"Is he really a friend?" That was a small voice, not his, not even the subterranean version of his voice. It wasn't a frightened voice as I would expect. Instead, it was, well, I couldn't describe it yet, but it wasn't frightened. I had heard too many frightened voices to mistake them for something else.

"He is really a friend," he said with that voice that I wish I could have recorded. "He will be a friend to all of us."

I saw smiles on the faces of the four children.

"What is this?" I asked. "Who are they?"

"Children," he said returning to that voice that meant nothing was to follow.

I didn't ask any more questions. I surrendered to the surreal situation in front of me. He wanted to me to do something, something helpful for these kids, in exchange for testimony about a triple murder of some important people who were killed in an unimportant neighborhood at a lost time of night.

"Come boys," he said. "Come this way."

Given his use of "boys," I recognized that these were indeed male children. I saw nothing that hinted at a girl among them. My monster theory began to melt.

"Should we bring..." started one of the boys.

"No," he said slowly and gently. "Leave the things here. This man will provide all you need. He is indeed a friend."

"But what about this?" asked the smallest boy holding a dark bundle.

"Yes," he said. "Please bring that. You will need that."

In ten minutes we were above ground. The approaching dawn lit the sky so that we could see the four boys. The patrolmen couldn't hide there revulsion.

"Should we hose them down or something?" asked on patrolman.

I shrugged in sympathy. "Maybe not," I said quietly as I hid my voice from him and the four boys. "I don't want to embarrass them."

"Embarrass them?" spat the patrolman. "How can we embarrass them? Look at them."

"I know," I conceded. A moment passed while I took in what I now considered to be clean, crisp air. "I don't know what we should do. Call social services or something immediately. Get them here fast, faster than they've ever appeared anywhere. Maybe they will know what to do."

I turned to him and the four boys. I turned back to the patrolman. "Give them food. Now. Anything you have in your cruiser, anything to eat and drink. Give them something."

Curiosity finally overwhelmed me. I looked at him. The smallest of the boys was holding fast to his leg. In his other arm was that dark package.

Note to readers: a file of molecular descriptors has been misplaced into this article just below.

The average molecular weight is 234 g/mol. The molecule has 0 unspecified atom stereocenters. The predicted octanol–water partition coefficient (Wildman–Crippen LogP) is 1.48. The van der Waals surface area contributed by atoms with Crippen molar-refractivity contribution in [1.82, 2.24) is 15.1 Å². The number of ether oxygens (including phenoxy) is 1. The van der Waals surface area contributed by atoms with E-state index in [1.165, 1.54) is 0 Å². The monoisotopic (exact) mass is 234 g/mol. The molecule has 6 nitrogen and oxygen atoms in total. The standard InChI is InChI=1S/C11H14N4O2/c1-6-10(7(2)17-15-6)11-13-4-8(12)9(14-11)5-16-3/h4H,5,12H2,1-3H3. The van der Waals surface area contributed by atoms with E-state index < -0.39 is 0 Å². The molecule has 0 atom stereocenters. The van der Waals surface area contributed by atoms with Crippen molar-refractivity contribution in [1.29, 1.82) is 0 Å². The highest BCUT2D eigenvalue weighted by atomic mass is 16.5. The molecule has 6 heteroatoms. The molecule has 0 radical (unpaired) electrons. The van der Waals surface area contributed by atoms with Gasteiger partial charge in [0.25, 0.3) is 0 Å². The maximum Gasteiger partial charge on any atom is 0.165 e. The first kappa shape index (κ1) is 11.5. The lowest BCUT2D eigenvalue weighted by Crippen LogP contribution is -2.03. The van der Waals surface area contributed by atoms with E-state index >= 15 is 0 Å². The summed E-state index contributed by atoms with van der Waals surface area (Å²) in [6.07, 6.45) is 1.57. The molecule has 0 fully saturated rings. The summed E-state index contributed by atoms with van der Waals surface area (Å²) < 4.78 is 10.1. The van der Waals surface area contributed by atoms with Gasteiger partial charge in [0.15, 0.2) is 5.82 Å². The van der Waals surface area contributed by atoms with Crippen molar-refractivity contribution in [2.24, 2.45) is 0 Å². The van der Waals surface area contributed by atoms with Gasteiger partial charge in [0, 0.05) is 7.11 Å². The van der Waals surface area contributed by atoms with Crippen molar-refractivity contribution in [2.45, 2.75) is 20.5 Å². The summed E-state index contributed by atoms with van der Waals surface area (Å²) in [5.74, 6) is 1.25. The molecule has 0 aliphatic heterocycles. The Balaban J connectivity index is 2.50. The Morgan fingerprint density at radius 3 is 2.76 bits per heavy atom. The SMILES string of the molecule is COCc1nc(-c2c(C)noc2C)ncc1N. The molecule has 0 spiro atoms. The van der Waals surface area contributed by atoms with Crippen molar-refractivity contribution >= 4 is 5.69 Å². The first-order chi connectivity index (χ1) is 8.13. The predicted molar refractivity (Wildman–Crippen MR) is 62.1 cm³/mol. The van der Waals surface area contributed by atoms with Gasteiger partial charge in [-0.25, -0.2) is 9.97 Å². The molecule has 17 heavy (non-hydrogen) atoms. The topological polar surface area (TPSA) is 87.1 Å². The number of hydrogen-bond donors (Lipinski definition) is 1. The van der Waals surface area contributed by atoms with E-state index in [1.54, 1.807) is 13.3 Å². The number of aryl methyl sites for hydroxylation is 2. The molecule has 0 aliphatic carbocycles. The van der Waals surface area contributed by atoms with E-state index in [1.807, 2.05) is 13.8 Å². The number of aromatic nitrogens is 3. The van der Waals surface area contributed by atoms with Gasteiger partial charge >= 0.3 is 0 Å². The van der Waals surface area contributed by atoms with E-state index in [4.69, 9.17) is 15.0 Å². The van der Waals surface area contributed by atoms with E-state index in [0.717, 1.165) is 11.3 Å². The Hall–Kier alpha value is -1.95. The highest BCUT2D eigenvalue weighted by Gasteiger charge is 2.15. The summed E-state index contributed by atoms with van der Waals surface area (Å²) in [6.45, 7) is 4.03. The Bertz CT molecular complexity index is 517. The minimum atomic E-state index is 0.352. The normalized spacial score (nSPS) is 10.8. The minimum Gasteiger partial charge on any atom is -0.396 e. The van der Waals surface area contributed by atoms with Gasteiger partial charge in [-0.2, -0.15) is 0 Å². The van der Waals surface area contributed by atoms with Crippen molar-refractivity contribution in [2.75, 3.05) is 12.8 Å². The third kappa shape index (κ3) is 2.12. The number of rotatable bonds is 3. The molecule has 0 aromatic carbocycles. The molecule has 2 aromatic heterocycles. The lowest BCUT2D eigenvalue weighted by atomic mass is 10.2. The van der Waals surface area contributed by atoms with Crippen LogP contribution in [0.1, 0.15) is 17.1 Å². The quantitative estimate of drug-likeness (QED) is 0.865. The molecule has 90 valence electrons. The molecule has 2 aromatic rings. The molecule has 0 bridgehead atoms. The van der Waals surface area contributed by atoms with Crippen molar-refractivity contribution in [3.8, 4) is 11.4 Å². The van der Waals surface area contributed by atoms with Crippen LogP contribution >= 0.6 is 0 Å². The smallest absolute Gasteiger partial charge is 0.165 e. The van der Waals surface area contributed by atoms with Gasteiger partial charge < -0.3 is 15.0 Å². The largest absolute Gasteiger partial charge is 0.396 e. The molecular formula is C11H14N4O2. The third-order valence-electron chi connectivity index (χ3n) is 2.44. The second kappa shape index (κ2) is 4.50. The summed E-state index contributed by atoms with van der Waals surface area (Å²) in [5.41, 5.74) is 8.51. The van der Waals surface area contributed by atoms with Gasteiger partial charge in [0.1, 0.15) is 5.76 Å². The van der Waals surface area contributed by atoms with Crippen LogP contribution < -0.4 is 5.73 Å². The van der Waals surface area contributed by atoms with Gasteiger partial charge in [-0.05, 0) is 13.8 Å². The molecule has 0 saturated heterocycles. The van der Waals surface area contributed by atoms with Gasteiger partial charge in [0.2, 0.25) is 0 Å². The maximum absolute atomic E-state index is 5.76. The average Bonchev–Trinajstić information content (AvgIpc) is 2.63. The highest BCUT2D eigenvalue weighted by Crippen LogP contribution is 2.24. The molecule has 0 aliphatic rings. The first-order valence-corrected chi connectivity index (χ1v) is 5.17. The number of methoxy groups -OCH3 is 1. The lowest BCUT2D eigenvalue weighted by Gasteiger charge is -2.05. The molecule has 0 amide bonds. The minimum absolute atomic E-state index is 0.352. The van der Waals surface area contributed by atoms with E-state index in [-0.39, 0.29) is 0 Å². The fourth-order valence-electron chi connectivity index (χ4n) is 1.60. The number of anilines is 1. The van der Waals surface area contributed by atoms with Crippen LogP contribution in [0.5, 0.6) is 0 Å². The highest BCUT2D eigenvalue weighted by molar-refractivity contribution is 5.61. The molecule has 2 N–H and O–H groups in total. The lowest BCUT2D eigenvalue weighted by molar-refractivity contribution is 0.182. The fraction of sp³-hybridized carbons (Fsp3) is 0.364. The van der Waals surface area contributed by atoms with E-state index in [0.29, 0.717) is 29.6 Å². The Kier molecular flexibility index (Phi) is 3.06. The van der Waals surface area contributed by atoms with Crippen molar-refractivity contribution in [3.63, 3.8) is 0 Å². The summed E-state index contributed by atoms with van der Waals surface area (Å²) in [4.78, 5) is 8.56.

"Who are these boys?" I asked.

"Boys," he said returning to his one-word statements.

"I need to know more," I said. "Sorry, but that is, well, I am obligated to know, that is my job."

"There will be time," he said. "Now, I suppose you would like to know about these poor people."

I waited for a good moment to start talking, but didn't find one.

The boy tugged at his leg. He kneeled to be at the boy's eye level.

"Can we read now?" asked the boy.

"Maybe a little later," he replied. "This man," he said pointing to me with his eyes. "This man wants to talk with me for a while."

"I know," said the boy, "but we have so much, so much light here. I would like to read in the light. It would be so much easier."

He looked up at me asking permission with the wishful gaze of the little boy. The boy's look erased the final traces of my monster theory.

"Yes," he said to the boy. "Let's read."

All four boys sat in or near his lap as he returned to his familiar seat on the curb. He unwrapped the package to reveal a Bible. For the next fifteen minutes he read to the boys in a language filled with "thee," "thou," and other old English words that I only vaguely recognized. As he read, he moved his finger under the words. The boys followed that finger with their eyes, and their movements indicated that they were reading along. He eventually closed the Bible, wrapped it back into a dirty, dark cloth, and gave the package to the smallest boy.

He stood and looked at me, "Okay," he said. "Let's talk about this, this horrible incident."

A patrolman gave packages of peanuts, crackers, and bottles of water to the boys who inhaled them.

I couldn't force myself to ask about the murders. "You taught them to read, didn't you?"

"Yes," he said.

"How much of that, that Bible have you done?" I asked.

"All of it," he said, but then hesitated. Somehow it seemed that he was speaking to an attorney about something that would be repeated in court. "Well, all of it but one page."

"That one page is the piece of paper that you shoved into your coat, right?" I asked.

He slowly, again as if he were surrounded by policemen with guns, which he was, reached into his coat and revealed that crumpled piece of high-quality paper.

"I keep this one with me," he explained. "It helps me keep going day to day. Here, it may help you."

I paused. This guy, and I realized that I didn't know his name yet, lived in a sewer and was nourishing four boys. This guy wanted to help me through this day and the next and the remaining days of my life.

I took the high-quality piece of paper from his filthy hand. The verse at the top of the paper read, "Be merciful unto me, O God, be merciful unto me: for my soul trusteth in thee: yea, in the shadow of thy wings will I make my refuge, until these calamities be overpast."